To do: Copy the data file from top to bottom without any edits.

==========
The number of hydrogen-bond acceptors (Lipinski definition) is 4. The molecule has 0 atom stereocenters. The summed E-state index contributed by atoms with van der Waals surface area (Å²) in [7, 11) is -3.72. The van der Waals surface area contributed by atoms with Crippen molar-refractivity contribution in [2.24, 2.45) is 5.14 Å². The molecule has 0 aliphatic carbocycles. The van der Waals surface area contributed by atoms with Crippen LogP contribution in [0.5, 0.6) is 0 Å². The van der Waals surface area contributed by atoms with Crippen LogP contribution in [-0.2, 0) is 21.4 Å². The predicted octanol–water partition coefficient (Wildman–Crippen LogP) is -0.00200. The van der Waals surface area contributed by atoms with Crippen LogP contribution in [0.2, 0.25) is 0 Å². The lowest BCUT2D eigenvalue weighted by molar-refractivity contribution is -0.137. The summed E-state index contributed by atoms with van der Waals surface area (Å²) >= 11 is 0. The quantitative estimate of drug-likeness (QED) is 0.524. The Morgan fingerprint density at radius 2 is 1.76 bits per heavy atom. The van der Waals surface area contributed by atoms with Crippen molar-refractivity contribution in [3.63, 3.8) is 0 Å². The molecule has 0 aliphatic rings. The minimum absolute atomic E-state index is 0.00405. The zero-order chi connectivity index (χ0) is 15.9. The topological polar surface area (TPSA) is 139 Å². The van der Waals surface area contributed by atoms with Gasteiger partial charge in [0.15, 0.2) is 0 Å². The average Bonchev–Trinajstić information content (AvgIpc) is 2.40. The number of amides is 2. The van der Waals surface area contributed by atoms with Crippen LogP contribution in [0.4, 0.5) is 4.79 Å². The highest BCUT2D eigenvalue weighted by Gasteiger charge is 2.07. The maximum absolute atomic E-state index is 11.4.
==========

The number of hydrogen-bond acceptors (Lipinski definition) is 4. The molecule has 0 atom stereocenters. The summed E-state index contributed by atoms with van der Waals surface area (Å²) in [7, 11) is -3.72. The van der Waals surface area contributed by atoms with Crippen molar-refractivity contribution in [2.24, 2.45) is 5.14 Å². The molecule has 0 aliphatic carbocycles. The van der Waals surface area contributed by atoms with Crippen LogP contribution in [0.5, 0.6) is 0 Å². The van der Waals surface area contributed by atoms with Crippen LogP contribution in [-0.2, 0) is 21.4 Å². The predicted octanol–water partition coefficient (Wildman–Crippen LogP) is -0.00200. The van der Waals surface area contributed by atoms with Crippen LogP contribution in [0.2, 0.25) is 0 Å². The lowest BCUT2D eigenvalue weighted by molar-refractivity contribution is -0.137. The summed E-state index contributed by atoms with van der Waals surface area (Å²) >= 11 is 0. The quantitative estimate of drug-likeness (QED) is 0.524. The Morgan fingerprint density at radius 2 is 1.76 bits per heavy atom. The van der Waals surface area contributed by atoms with Crippen molar-refractivity contribution in [3.63, 3.8) is 0 Å². The molecule has 0 aliphatic rings. The minimum absolute atomic E-state index is 0.00405. The zero-order chi connectivity index (χ0) is 15.9. The topological polar surface area (TPSA) is 139 Å². The van der Waals surface area contributed by atoms with Gasteiger partial charge in [0.15, 0.2) is 0 Å². The average Bonchev–Trinajstić information content (AvgIpc) is 2.40. The number of amides is 2. The van der Waals surface area contributed by atoms with Crippen LogP contribution in [0.4, 0.5) is 4.79 Å². The highest BCUT2D eigenvalue weighted by Gasteiger charge is 2.07. The maximum absolute atomic E-state index is 11.4.